Laparoscopic complete sacrocolpopexy mesh removal for right-sided gluteal pain and recurrent mesh erosion

  • Aditi Siddharth
  • Rufus Cartwright
  • Simon Jackson
  • Natalia PriceEmail author
IUJ Video


Aim of video

The aim was to demonstrate laparoscopic complete excision of sacrocolpopexy mesh from a 65-year-old woman who had presented with delayed onset of persistent right-sided gluteal pain.


The patient was referred to our unit, having undergone a laparoscopic sacrocolpopexy for vault prolapse 7 years earlier, with a type 1 polypropylene mesh. Four years after the primary surgery, she first noticed symptoms of spontaneous vaginal pain together with deep dyspareunia, and right-sided gluteal pain. Clinical examination revealed mesh erosion at the vaginal vault. This was managed at her local hospital, with excision of the small exposed portion of the mesh and over sewing, from a vaginal approach. She continued to be symptomatic following this procedure. When her symptoms still failed to improve 3 years later, a tertiary referral was made to our unit. At laparoscopy, minimal adhesions between the bowel and the mesh were noted and divided. After carefully dissecting the right ureter and reflecting the bladder, the entire sacrocolpopexy mesh was removed with its ProTack fasteners. The entire specimen was retrieved in one piece through the open vault and the vagina was sutured with 2.0 <monocryl laparoscopically. Surgical steps begin with laparoscopic survey of the anatomy. Adhesions need to be released carefully, after developing proper surgical planes. On follow-up in clinic 12 weeks later, there was complete resolution of her symptoms, with minimal vault descent.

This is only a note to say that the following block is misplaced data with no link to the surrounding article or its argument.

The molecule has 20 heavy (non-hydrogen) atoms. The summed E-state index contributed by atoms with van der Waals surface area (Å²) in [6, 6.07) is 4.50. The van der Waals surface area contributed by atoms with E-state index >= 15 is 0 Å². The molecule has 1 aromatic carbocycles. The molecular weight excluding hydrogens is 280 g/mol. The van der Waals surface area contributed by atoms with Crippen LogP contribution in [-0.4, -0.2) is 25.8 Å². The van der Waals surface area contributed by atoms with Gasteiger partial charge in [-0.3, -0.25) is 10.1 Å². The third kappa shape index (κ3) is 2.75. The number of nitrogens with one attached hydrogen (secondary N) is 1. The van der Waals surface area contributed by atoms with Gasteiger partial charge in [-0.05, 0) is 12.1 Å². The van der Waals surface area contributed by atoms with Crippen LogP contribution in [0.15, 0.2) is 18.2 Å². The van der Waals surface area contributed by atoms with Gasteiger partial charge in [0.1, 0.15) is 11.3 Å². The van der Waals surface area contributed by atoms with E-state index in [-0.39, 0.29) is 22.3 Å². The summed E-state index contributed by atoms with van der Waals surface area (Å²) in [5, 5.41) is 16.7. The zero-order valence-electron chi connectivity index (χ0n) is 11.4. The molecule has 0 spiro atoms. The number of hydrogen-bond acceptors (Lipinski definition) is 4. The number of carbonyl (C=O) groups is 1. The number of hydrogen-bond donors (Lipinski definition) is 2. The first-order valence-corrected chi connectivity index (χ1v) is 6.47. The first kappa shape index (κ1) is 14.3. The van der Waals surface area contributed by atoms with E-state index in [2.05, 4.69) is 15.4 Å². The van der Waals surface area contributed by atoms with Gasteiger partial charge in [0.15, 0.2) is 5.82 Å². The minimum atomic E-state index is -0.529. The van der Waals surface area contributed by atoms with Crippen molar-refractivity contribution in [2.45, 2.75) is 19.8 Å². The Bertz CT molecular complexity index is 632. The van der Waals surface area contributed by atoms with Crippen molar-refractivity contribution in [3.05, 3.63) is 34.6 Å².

This video demonstrates the steps needed to undertake complete laparoscopic sacrocolpopexy mesh excision, which should be feasible for skilled laparoscopists. This approach has advantages over the open approach, with good access and visualisation of the entire course of the mesh, and more rapid recovery for the patient.


Laparoscopic sacrocolpopexy Mesh erosion Chronic pelvic pain Mesh excision Mesh complications 


Compliance with ethical standards

Conflicts of interest



Written informed consent was obtained from the patient for publication of this video article and any accompanying images.

Supplementary material

192_2019_4088_MOESM1_ESM.mp4 (70.7 mb)
ESM 1 (MP4 72413 kb)


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Copyright information

© The International Urogynecological Association 2019

Authors and Affiliations

  1. 1.John Radcliffe HospitalOxfordUK

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